Saturday, November 24, 2007

Cardinal Dulles, Saving Ecumenism from Itself

for the December 2007 issue of First Things

Zenit: A Scientific and Religious Look at the Embryo

A Scientific and Religious Look at the Embryo

Conference Gathers Experts of Various Disciplines

ROME, NOV. 22, 2007 ( The study of the human embryo is one point where the dialogue between faith and science is both possible and important, said organizers of a conference that brought together experts to discuss the beginning of human life.

The Science, Theology and the Ontological Quest project (Project STOQ), a venture sponsored by the Pontifical Council for Culture, held a conference last week called "Ontogenesis and Human Life" at Rome's Regina Apostolorum university. Ontogenesis refers to the development of the individual, from embryonic formation up through adulthood.

Legionary of Christ Father Rafael Pascual, dean of philosophy at the Regina Apostolorum, explained why ontogenesis was chosen as the theme for the conference. He said, "The study of human life, from the point of view of its origin, is of particular interest in today's world in which we have to confront all the bioethical questions associated with artificial fertilization, genetic cloning, experimentation with embryonic stem cells, hybrid embryos, etc."

In addition to Regina Apostolorum, five pontifical universities (Lateran, Gregorian, Salesian, Holy Cross and St. Thomas) collaborated with the Pontifical Council for Culture in the event.

Different viewpoints

Speaking to the press prior to the conference, Archbishop Gianfranco Ravasi, the newly-nominated president of the Pontifical Council for Culture, noted that Project STOQ's objective is to "contribute to dialogue between the areas of investigation and study, that have been separated little by little," and to help institute "stable points of fruitful exchange between science, philosophy and theology, by means of dialogue among experts in these fields."

Bishop Elio Sgreccia, president of the Pontifical Academy for Life, gave the opening lecture where he spoke of the importance of reflecting on the association between ontogenesis and creation, which links together the studies of science, metaphysics and theology.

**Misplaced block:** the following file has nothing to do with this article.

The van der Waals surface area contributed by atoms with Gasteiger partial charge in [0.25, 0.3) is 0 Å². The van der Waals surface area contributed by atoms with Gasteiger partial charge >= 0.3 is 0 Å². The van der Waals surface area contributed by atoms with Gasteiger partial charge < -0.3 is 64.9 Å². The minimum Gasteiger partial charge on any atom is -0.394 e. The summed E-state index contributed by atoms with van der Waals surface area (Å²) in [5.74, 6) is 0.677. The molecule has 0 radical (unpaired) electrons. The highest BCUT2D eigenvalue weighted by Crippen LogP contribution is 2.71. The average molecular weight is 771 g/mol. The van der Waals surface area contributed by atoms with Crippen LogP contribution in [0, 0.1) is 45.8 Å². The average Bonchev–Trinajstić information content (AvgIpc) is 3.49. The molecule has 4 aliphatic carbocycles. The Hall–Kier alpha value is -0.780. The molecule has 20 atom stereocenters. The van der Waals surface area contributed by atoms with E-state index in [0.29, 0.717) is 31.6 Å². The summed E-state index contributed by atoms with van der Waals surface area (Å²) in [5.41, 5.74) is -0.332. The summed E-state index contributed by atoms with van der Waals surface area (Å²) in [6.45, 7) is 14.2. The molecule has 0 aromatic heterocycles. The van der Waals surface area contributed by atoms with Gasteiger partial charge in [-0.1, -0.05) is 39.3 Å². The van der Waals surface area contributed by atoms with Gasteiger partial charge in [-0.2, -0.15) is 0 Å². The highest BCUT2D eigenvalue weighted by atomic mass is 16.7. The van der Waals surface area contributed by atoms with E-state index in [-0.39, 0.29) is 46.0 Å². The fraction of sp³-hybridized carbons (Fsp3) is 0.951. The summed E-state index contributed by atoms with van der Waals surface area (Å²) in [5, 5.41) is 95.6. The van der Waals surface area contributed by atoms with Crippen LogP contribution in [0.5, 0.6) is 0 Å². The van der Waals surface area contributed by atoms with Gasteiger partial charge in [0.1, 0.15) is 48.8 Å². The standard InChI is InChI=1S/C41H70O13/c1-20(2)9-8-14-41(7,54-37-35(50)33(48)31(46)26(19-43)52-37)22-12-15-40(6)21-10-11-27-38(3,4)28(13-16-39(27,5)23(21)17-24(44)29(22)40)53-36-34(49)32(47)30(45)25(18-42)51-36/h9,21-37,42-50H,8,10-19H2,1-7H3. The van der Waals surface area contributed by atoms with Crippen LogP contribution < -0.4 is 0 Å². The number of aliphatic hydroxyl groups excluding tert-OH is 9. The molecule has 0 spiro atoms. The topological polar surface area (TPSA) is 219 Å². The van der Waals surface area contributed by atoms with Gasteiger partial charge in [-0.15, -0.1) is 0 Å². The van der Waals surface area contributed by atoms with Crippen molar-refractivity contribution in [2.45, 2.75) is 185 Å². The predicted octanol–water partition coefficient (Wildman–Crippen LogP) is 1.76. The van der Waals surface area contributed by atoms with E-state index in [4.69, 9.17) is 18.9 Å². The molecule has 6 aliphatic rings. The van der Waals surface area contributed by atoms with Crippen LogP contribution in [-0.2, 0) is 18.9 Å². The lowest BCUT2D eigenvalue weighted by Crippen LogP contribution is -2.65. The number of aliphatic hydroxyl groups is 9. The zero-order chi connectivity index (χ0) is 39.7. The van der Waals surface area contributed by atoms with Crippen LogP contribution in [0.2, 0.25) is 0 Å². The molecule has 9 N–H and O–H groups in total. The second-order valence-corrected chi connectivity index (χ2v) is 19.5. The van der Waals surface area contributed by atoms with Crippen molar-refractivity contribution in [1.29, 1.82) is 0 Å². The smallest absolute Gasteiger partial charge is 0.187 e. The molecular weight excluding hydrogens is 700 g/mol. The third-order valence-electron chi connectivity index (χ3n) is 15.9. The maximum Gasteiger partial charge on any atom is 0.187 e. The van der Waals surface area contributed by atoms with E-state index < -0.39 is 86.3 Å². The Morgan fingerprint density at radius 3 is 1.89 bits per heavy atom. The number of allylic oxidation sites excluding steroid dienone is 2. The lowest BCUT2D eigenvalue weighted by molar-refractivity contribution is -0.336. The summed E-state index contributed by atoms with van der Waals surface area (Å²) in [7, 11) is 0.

The prelate explained that these separate sciences can all consider the notion of creation through a unique point of view. But, he affirmed, they can also work together, especially in light of Pope John Paul II's encyclical "Fides et Ratio." Together, these disciplines can bring about a greater understanding of human life, from fertilization to death -- through questions about one's purpose in life and about supernatural life after death.

Seeking understanding

William Hurlburt, a physician and consulting professor in the Neuroscience Institute at Stanford University, California, spoke of the advances in developmental biology with regard to embryonic stem cell research.

He noted a century of dramatic advances in molecular biology and cytology, saying this has delivered us to the doorstep of a new era in the study of developmental biology. When applied to human biology, this inquiry reopens the most fundamental questions concerning the relationship between the material form and the moral meaning of developing life, he explained.

Scott Gilbert of Swarthmore College, Pennsylvania, a professor of developmental genetics, embryology, and the history and critiques of biology, spoke on new discoveries in developmental biology.

He explained that developmental biology has recently undergone a revolution in its understanding of the mechanisms of embryonic development, saying that one major transition has come from insights concerning the incompleteness of the genetic model for development.

Gilbert said recent studies have documented that the environment also affects gene expression, saying that even such things as maternal diet during pregnancy can play a role.